interventions suffolk county

Intergenerational Trauma – My Halloween Story

photo of field full of pumpkins

I don’t know how a trauma in my family a few generations back might show up in my life, that is until I recently passed up buying a pumpkin. I stood in front of a beautiful pumpkin at a farm stand. It was marked half price and I stood in front of it, frozen, unable to decide if I wanted to buy it. I walked away from that pumpkin feeling sick to my stomach.

Change the Manager

The process of intervention is an opportunity for the family to come together and manage the addiction in a proactive way.  For years, families respond to the chaos of addiction. Intervention is the opportunity for a family to look at that pattern and determine how they will handle future situations.  

Addiction: When the Outlandish Becomes the Norm and Reestablishing Boundaries

Families know in their guts that something isn’t right. When they address the concerned person, a process of gaslighting, or turning the warranted concern around on the person that voiced it.  As a result, loved ones start to question their premonition and offer the person the benefit of the doubt all the while, the addiction is unknowingly in control of everyone affected.

Functional Alcoholic

anxious woman having phone conversation in office

If you consider yourself a functional alcoholic, are you really functioning at your highest level? Or have you lowered the bar of what’s acceptable to cater to your addiction?

Treatment Trauma: The Intervention Gone Wrong

An intervention done properly is actually a very loving meeting. A good intervention is about enabling the suffering person to understand their situation – the goal being to get them to acknowledge that they need help and begin to ask for it.

Interventions vs. Rehab Placement Services: What’s the Difference?

If the person that needs help is willing to engage and wants to go to treatment, the service that’s best for you will probably be Rehab Placement Services. However, if the affected person is not actively engaged and is unwilling to consider treatment, you may need Intervention Services.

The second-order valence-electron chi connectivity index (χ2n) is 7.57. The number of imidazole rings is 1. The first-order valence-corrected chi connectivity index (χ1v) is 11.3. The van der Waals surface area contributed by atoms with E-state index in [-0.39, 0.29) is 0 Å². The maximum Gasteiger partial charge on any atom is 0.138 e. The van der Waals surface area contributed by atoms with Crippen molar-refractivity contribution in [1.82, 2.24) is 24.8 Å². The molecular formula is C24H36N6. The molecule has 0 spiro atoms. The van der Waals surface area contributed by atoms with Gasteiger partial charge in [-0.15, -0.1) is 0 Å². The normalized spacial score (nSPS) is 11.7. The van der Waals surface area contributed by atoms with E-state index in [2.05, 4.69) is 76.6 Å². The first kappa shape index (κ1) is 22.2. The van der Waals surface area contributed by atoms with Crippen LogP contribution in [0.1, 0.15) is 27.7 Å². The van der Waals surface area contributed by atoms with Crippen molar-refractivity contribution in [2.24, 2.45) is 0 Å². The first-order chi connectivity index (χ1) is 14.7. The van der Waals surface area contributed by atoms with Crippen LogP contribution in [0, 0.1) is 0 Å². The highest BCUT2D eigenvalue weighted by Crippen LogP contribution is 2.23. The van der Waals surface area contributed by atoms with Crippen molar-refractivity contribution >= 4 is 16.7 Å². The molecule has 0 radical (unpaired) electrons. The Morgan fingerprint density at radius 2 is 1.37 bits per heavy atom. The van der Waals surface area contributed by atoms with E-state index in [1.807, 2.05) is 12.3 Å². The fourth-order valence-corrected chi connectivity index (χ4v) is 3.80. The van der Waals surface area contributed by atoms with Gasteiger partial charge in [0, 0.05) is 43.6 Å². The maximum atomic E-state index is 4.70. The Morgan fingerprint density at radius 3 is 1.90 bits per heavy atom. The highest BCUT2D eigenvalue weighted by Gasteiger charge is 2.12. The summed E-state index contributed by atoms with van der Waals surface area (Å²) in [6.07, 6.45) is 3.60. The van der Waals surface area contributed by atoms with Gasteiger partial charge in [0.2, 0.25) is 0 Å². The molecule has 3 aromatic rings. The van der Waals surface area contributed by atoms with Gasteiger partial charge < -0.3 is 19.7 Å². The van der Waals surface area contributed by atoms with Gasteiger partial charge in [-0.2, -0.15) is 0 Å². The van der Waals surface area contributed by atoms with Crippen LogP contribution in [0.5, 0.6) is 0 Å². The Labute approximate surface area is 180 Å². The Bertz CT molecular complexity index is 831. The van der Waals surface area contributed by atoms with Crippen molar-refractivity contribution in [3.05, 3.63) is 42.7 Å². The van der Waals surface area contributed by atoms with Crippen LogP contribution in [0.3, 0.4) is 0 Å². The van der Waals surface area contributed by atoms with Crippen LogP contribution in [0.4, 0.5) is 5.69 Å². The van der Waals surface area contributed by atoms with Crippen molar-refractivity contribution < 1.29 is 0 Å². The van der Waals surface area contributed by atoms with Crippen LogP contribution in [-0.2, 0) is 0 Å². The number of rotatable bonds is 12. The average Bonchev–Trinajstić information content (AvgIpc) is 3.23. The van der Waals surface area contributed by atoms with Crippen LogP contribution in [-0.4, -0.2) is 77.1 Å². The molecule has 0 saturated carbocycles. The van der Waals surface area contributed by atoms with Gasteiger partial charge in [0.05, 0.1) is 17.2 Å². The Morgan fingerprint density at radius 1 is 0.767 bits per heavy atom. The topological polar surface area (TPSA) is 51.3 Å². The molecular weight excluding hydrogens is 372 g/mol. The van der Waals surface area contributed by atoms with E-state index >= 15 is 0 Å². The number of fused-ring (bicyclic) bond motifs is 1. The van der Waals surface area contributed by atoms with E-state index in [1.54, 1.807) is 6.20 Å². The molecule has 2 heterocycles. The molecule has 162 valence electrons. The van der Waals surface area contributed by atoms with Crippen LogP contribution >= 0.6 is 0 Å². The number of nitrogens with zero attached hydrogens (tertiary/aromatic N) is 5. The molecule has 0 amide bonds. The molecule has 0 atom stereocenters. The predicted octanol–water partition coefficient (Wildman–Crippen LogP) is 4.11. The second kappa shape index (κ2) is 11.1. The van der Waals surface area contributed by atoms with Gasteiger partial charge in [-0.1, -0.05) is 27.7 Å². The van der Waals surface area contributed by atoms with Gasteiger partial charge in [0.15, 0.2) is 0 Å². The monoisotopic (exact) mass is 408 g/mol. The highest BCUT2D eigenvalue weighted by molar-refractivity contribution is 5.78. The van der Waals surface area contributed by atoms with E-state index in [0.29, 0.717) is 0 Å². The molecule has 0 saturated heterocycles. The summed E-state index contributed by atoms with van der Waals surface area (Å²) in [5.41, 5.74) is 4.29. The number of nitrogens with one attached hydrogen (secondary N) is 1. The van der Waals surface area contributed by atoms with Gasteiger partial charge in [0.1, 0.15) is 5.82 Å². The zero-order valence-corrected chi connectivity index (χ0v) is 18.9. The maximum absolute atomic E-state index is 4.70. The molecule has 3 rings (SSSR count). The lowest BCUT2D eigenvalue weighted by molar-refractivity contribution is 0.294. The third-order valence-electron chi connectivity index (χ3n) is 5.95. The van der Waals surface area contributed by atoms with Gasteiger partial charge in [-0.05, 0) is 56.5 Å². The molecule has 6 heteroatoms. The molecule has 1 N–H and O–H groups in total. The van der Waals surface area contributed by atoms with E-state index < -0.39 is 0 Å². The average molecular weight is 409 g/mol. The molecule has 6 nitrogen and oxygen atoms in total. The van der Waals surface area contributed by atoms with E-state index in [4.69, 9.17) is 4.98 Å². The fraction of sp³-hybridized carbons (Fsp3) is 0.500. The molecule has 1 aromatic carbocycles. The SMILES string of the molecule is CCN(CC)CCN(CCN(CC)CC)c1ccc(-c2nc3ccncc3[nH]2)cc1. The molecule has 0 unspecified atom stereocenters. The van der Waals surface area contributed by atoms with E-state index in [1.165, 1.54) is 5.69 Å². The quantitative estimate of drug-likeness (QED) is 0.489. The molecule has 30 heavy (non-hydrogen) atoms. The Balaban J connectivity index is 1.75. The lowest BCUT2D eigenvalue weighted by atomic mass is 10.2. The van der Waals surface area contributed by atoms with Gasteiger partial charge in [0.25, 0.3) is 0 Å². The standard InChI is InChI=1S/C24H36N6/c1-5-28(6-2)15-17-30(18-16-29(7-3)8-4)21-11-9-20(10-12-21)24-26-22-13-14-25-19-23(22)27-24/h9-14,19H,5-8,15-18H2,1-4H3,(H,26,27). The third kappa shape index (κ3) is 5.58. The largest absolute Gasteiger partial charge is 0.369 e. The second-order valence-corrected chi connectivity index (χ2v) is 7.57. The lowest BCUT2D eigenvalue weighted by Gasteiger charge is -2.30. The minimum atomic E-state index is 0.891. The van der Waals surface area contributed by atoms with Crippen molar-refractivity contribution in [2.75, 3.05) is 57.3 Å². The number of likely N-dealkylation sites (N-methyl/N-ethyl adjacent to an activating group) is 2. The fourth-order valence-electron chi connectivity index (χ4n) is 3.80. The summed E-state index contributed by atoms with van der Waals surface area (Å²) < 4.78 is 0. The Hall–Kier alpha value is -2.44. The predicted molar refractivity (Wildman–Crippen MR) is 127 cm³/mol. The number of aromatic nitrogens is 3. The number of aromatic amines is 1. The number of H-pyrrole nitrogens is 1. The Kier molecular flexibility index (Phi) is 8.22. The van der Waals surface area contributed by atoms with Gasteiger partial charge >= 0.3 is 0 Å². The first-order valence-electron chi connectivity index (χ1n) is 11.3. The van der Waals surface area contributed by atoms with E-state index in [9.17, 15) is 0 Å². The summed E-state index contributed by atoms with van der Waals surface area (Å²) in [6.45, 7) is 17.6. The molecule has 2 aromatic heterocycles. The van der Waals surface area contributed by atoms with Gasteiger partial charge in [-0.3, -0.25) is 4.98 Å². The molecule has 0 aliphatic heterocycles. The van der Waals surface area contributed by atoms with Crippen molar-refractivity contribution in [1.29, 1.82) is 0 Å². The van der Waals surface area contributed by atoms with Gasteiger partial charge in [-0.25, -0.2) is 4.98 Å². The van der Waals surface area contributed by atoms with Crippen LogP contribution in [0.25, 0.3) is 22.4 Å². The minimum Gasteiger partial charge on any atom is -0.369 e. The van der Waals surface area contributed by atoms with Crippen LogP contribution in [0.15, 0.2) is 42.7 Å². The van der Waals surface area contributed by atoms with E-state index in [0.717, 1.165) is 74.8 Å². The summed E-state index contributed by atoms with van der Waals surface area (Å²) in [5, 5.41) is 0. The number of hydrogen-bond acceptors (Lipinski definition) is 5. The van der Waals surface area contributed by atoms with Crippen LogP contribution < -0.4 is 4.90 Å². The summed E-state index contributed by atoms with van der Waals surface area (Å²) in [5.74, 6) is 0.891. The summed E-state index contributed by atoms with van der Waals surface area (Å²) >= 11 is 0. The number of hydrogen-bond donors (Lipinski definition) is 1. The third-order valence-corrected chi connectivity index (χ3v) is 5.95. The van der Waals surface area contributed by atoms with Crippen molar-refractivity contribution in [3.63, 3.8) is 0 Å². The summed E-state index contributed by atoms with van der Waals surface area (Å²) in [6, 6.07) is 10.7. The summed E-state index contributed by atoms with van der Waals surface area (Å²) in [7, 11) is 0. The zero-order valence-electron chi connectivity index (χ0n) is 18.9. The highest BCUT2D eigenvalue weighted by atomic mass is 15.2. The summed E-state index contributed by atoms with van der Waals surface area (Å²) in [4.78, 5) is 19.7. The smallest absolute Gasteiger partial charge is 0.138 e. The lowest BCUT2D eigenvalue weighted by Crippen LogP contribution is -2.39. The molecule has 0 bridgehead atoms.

The Intervention is Just the Beginning

After successfully placing a newly recovering person suffering from addiction in a treatment facility after an intervention, your work with Suntra may not be over. To a certain extent, the hard work is still to come. At Suntra, we offer more than just intervention services: we also offer family support while a loved one is undergoing treatment. We understand and have worked through many of the common problems that come up for families during treatment; we know that, most likely, your loved one is going to call sometime in the first week of treatment asking to leave. This is a common call, and we can work with you on how to handle it. Perhaps even more importantly, while your loved one is in treatment we can work together to look at the dynamics at home that may have encouraged or enabled addiction. Often, family members have inadvertently become caught up in the cycle of addiction. The process begins slowly, without anyone realizing what’s happening, and becomes a cyclone that sweeps up other people, careers, and finances. While the patient is in treatment, the team at Suntra works with the family to set boundaries—firm lines in the sand—of what they are… Read More »The Intervention is Just the Beginning

Trauma from Living in the Closet

To cope, I developed a false persona. It wasn’t intentional, it wasn’t fully conscious, but for ten years I lived a painful, false existence. Every morning when I woke up, I woke up in extreme fear of being found out for who I really was. So I quickly put on a mask and lived as my false self.

The First Meeting is the Most Important (October 26, 2006)

I have two sobriety dates that are meaningful to me: the date that I attended my first 12 Step meeting, and the date that I finally committed to living a life of abstinence—a date so important to me that I had it tattooed on the back of my arm.